Honoring Our Veterans on Memorial Day

We Must Repair Our Social Compact with Our Troops

This Memorial Day, we take a by-the-numbers look at how our troops have been hit by health problems and the economic crisis, and why we need to restore our social compact with them.

A veteran injured during his second tour in Iraq visits Arligton National Cemetary on Memorial Day last year. (AP/Lawrence Jackson)
A veteran injured during his second tour in Iraq visits Arligton National Cemetary on Memorial Day last year. (AP/Lawrence Jackson)

This Memorial Day, the Center for American Progress wishes to honor the men and women who have made the ultimate sacrifice in service to our country. We remember the many thousands of brave soldiers, sailors, airmen, Marines, and Coastguardsmen who have fallen while fighting on our behalf. On this day, we also honor those still serving and their families who continue to make sacrifices for us. We commemorate these men and women and wish to express our gratitude to them and the families they have left behind for their eternal sacrifice.

This by-the-numbers look at our active duty servicemen and veterans highlights the many men and women who have served our country and are still in need of services to improve their quality of life—before, during, and after deployments. This year, the need is even more urgent than ever as the economic crisis hits many veterans and their families hard and these Americans struggle to find jobs, pay their mortgages, and get back on their feet.

Who are our veterans?

Approximately 25 million veterans are currently living in the United States.

More than 1.8 million U.S. troops have been deployed to Afghanistan or Iraq since October 2001.

Approximately 37 million Americans are dependents (spouses and dependent children) of living veterans or survivors of deceased veterans. This represents about 20 percent of the U.S. population.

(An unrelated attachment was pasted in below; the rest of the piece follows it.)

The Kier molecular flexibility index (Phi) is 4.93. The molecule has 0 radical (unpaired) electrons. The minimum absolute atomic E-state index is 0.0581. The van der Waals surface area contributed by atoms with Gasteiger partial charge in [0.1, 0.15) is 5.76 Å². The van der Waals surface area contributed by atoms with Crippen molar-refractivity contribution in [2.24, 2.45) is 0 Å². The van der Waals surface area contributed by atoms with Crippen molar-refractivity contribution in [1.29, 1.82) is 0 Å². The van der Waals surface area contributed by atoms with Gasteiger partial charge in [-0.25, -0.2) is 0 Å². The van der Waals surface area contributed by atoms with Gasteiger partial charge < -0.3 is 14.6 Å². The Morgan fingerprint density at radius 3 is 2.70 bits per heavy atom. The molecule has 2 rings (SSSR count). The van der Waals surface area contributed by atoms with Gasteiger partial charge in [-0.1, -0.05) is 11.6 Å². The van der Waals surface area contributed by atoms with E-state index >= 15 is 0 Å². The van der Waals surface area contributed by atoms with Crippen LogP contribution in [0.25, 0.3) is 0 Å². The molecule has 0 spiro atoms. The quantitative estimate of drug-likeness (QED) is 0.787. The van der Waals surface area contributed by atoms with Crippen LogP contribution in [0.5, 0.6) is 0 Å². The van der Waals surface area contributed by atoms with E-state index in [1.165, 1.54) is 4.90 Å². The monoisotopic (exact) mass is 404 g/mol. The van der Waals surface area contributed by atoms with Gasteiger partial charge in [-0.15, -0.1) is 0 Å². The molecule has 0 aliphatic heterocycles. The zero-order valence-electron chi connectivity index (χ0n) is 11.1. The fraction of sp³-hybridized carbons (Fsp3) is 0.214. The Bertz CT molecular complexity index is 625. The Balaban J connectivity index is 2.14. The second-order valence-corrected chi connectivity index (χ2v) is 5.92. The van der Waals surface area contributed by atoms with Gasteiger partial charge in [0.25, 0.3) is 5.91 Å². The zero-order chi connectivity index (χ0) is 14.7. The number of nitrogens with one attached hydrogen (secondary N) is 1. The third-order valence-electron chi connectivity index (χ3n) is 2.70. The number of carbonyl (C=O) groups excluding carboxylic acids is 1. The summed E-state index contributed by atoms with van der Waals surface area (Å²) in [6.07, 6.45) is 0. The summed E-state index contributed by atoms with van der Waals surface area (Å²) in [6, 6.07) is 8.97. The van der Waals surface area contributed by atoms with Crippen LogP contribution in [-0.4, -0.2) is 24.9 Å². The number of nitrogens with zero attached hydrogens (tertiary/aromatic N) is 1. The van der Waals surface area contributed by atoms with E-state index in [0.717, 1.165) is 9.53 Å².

Mental health problems

338,000 or almost one in five Iraq and Afghanistan veterans are experiencing symptoms of posttraumatic stress disorder, or PTSD, or major depression as of January 2009.

Yet only 53 percent suffering from PTSD or major depression have seen a physician or mental health provider.

357,000 or about one in five Iraq and Afghanistan veterans have experienced a traumatic brain injury as of January 2009.

Yet only 46 percent who experienced a mild traumatic brain injury were screened for a concussion.

Less than half of veterans who suffer from psychological and neurological injuries are receiving sufficient treatment.

Every day, five U.S. soldiers try to kill themselves. Before the Iraq war began, that figure was less than one suicide attempt a day.


At least 7,400 Iraq and Afghanistan veterans have been treated at a Veterans Administration hospital for drug addiction, and at least 27,000 have been diagnosed with “nondependent use of drugs.”

VA hospitals have diagnosed 16,200 new veterans with alcohol dependence syndrome.


2,000 Iraq and Afghanistan veterans have so far received help from the Department of Veterans Affairs’ homeless outreach program.

154,000 veterans were homeless on any given night in 2007, and 300,000 were homeless at some point during that year.

One-third of homeless Americans are veterans, even though only one-tenth of all adults are veterans.

11 percent of homeless Iraq and Afghanistan veterans are women, and 23 percent of the women in the VA’s homelessness programs have young children.

The housing crisis

8 percent of service members spend more than half of their income on housing.

Foreclosure rates in military towns were increasing at four times the national average in last year.

Unemployment and low wages

Over 8 percent of Iraq and Afghanistan veterans were unemployed in 2007, which at the time was two percentage points higher than the rest of the adult population.

61 percent of employers in a 2007 survey said they don’t have “a complete understanding of the qualifications ex-service-members offer.”

More than 75 percent of veterans report “an inability to effectively translate their military skills to civilian terms.”

Service members who have recently returned home earn almost $10,000 less per year on average than other college-educated adults.

We have no greater duty than to repair the social compact with our troops, ensuring that they receive the highest quality training before their deployments, the best equipment and medical care we can provide for them while in action, and the best help and care upon their return.

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